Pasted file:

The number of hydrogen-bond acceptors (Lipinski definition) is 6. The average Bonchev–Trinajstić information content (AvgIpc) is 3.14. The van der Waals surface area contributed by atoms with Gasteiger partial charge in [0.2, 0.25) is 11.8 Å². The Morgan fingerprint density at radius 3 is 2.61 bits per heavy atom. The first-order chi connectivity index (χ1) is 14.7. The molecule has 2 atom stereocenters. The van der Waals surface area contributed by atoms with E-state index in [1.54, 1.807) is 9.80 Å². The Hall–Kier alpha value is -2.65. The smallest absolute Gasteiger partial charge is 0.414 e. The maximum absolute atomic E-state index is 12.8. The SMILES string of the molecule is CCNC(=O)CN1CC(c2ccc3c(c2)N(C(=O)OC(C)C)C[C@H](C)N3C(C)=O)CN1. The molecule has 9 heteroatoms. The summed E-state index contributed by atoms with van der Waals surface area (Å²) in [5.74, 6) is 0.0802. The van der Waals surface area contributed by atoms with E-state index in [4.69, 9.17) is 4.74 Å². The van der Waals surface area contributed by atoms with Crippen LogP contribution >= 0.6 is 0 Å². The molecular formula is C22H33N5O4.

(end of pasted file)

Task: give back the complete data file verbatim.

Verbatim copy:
The number of hydrogen-bond acceptors (Lipinski definition) is 6. The average Bonchev–Trinajstić information content (AvgIpc) is 3.14. The van der Waals surface area contributed by atoms with Gasteiger partial charge in [0.2, 0.25) is 11.8 Å². The Morgan fingerprint density at radius 3 is 2.61 bits per heavy atom. The first-order chi connectivity index (χ1) is 14.7. The molecule has 2 atom stereocenters. The van der Waals surface area contributed by atoms with E-state index in [1.54, 1.807) is 9.80 Å². The Hall–Kier alpha value is -2.65. The smallest absolute Gasteiger partial charge is 0.414 e. The maximum absolute atomic E-state index is 12.8. The SMILES string of the molecule is CCNC(=O)CN1CC(c2ccc3c(c2)N(C(=O)OC(C)C)C[C@H](C)N3C(C)=O)CN1. The molecule has 9 heteroatoms. The summed E-state index contributed by atoms with van der Waals surface area (Å²) in [5.74, 6) is 0.0802. The van der Waals surface area contributed by atoms with E-state index in [4.69, 9.17) is 4.74 Å². The van der Waals surface area contributed by atoms with Crippen LogP contribution >= 0.6 is 0 Å². The molecular formula is C22H33N5O4.